Just a few weeks ago, athletes from across the globe gathered in Tokyo to compete in the Summer Olympic Games. Despite the absence of fans due to the COVID-19 pandemic, the heat of competition was still palpable across satellite signals and oceans. As competitors exerted themselves to the max, the media followed along with an intense scrutiny: Commentators nitpicked routines and events down to the minutiae, increasing the audience’s understanding, but sometimes reducing athletes to a temporary wobble or inopportune twitch.
In Games past, particularly before the advent of social media, the glare on the athletes was significantly less harsh — inquisitive couch potatoes lacked the ability to Google the history of a sport or an athlete in a matter of seconds, and they were unable to quickly tap their fingers and compose critiques on events that wound up trending on Twitter or featured on Facebook. While the digital age has certainly increased engagement in the Olympics, not all of the audience interactions are positive. Because of the new collective consumption of news due to social media and the rise of clickbait and controversy as journalistic tactics, the Olympics have become a pressure test for athletes: either falter and face widespread criticism, or rise to the occasion and become a national icon.
In the wake of one of the most challenging years in recent history, athletes were forced to hunker down and adjust their training schedules to be ready for the 2021 Olympics. The stress of the delay was likely exacerbated by national media campaigns to get people excited about the Games. The “We are Team USA” campaign, for example, was part of a huge media push that featured notable American Olympians and Olympic hopefuls in a united front. On a surface level, this was a well-intentioned effort to get audiences hyped about Team USA. Beneath the commercials, interviews, and press appearances, however, this course of action treated athletes as expendable talent. What happens when an athlete is part of the Team USA campaign and then misses making the Olympic team? The vast majority of the time, they are cast aside by the same organizations that used them for photo-ops and testimonials just days prior, and are soon forgotten by the public, erased by seas of dialogue around shiny new Olympians who were not on any radar prior to the Games.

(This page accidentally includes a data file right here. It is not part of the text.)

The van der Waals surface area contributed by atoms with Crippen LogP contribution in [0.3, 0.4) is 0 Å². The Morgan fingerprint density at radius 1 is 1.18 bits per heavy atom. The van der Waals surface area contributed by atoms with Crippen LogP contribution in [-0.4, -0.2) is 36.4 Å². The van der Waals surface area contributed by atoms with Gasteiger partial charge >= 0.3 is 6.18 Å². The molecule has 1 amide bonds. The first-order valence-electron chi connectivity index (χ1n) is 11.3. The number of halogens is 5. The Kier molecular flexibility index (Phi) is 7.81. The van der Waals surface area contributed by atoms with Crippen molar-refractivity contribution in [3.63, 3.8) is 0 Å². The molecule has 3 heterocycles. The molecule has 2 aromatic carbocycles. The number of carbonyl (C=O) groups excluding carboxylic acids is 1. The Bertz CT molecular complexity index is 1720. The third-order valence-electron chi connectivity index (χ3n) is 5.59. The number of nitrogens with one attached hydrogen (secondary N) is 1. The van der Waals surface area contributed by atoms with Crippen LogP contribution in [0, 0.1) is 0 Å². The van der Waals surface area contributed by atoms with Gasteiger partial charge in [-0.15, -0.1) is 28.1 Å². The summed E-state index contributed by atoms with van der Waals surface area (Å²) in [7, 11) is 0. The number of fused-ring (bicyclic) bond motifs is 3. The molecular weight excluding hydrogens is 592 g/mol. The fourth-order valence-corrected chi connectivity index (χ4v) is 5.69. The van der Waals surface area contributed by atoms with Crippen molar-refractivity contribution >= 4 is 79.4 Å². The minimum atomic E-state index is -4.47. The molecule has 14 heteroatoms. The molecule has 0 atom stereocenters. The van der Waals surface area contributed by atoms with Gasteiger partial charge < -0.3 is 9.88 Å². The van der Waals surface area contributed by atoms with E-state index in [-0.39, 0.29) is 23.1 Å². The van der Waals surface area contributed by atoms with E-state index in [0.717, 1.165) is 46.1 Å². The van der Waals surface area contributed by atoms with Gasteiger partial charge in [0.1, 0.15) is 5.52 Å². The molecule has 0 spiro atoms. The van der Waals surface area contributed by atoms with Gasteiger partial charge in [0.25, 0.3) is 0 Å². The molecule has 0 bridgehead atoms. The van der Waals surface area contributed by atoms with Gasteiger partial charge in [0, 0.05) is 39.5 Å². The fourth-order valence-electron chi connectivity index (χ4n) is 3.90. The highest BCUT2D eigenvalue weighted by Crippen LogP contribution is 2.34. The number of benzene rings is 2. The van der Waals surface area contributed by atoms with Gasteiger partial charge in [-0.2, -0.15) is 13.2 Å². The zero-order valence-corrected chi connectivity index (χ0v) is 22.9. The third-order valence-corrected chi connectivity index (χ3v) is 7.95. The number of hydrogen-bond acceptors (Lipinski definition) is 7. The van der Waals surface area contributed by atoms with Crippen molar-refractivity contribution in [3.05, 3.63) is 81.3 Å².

Unfortunately, the pressure and scrutiny only grow over the days of the Olympics. Even national heroes who easily made the team suddenly become tabloid fodder as millions of heads behind screens postulate about a less-than-expected performance.
Simone Biles, the darling of USA Gymnastics for the past half decade, was perhaps the most significant example of this phenomenon in Tokyo. Sadly, many of the fans who sang her praises for years became disgruntled when Simone, a human being, dealt with mental health struggles. The skewed portrayal of this situation in the media and the enormous expectations that Biles perform flawlessly certainly contributed to this outcome. Widely considered the greatest gymnast of all time, Biles was reduced to being a “quitter” who had a bad day and as someone who sought to pass the blame onto anything but herself.
In reality, Biles was a symbol for all athletes in Tokyo: someone who admitted that the pressure was real and resulted in feelings that, while inopportune, were too dangerous to ignore.